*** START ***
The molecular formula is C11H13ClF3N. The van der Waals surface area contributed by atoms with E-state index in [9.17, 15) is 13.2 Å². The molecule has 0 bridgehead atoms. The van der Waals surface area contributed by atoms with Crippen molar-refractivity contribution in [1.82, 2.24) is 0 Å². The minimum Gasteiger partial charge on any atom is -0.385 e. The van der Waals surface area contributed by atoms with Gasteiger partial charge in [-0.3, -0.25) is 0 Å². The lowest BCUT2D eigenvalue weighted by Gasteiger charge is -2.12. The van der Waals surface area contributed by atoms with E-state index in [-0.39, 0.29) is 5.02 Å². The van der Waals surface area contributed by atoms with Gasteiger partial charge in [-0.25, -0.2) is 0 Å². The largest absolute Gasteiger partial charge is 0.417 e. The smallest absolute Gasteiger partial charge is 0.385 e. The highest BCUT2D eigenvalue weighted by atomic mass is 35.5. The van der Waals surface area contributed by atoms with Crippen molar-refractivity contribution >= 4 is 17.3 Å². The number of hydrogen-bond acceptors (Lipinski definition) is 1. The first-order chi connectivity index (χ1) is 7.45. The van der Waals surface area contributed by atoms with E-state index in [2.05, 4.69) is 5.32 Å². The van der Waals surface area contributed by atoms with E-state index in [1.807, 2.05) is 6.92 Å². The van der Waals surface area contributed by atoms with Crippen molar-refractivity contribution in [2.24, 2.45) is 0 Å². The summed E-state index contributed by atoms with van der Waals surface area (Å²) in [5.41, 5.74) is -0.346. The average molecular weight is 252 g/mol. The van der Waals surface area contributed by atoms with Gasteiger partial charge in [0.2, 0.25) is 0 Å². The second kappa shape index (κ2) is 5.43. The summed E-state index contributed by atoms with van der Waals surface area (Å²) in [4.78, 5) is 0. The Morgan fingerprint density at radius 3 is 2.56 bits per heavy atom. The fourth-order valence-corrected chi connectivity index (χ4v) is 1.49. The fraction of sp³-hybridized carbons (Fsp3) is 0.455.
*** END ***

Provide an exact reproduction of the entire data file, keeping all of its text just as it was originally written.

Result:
The molecular formula is C11H13ClF3N. The van der Waals surface area contributed by atoms with E-state index in [9.17, 15) is 13.2 Å². The molecule has 0 bridgehead atoms. The van der Waals surface area contributed by atoms with Crippen molar-refractivity contribution in [1.82, 2.24) is 0 Å². The minimum Gasteiger partial charge on any atom is -0.385 e. The van der Waals surface area contributed by atoms with Gasteiger partial charge in [-0.3, -0.25) is 0 Å². The lowest BCUT2D eigenvalue weighted by Gasteiger charge is -2.12. The van der Waals surface area contributed by atoms with E-state index in [-0.39, 0.29) is 5.02 Å². The van der Waals surface area contributed by atoms with Gasteiger partial charge in [-0.25, -0.2) is 0 Å². The largest absolute Gasteiger partial charge is 0.417 e. The smallest absolute Gasteiger partial charge is 0.385 e. The highest BCUT2D eigenvalue weighted by atomic mass is 35.5. The van der Waals surface area contributed by atoms with Crippen molar-refractivity contribution >= 4 is 17.3 Å². The number of hydrogen-bond acceptors (Lipinski definition) is 1. The first-order chi connectivity index (χ1) is 7.45. The van der Waals surface area contributed by atoms with E-state index in [2.05, 4.69) is 5.32 Å². The van der Waals surface area contributed by atoms with E-state index in [1.807, 2.05) is 6.92 Å². The van der Waals surface area contributed by atoms with Crippen molar-refractivity contribution in [2.24, 2.45) is 0 Å². The summed E-state index contributed by atoms with van der Waals surface area (Å²) in [5.41, 5.74) is -0.346. The average molecular weight is 252 g/mol. The van der Waals surface area contributed by atoms with Gasteiger partial charge in [0.2, 0.25) is 0 Å². The second kappa shape index (κ2) is 5.43. The summed E-state index contributed by atoms with van der Waals surface area (Å²) in [4.78, 5) is 0. The Morgan fingerprint density at radius 3 is 2.56 bits per heavy atom. The fourth-order valence-corrected chi connectivity index (χ4v) is 1.49. The fraction of sp³-hybridized carbons (Fsp3) is 0.455.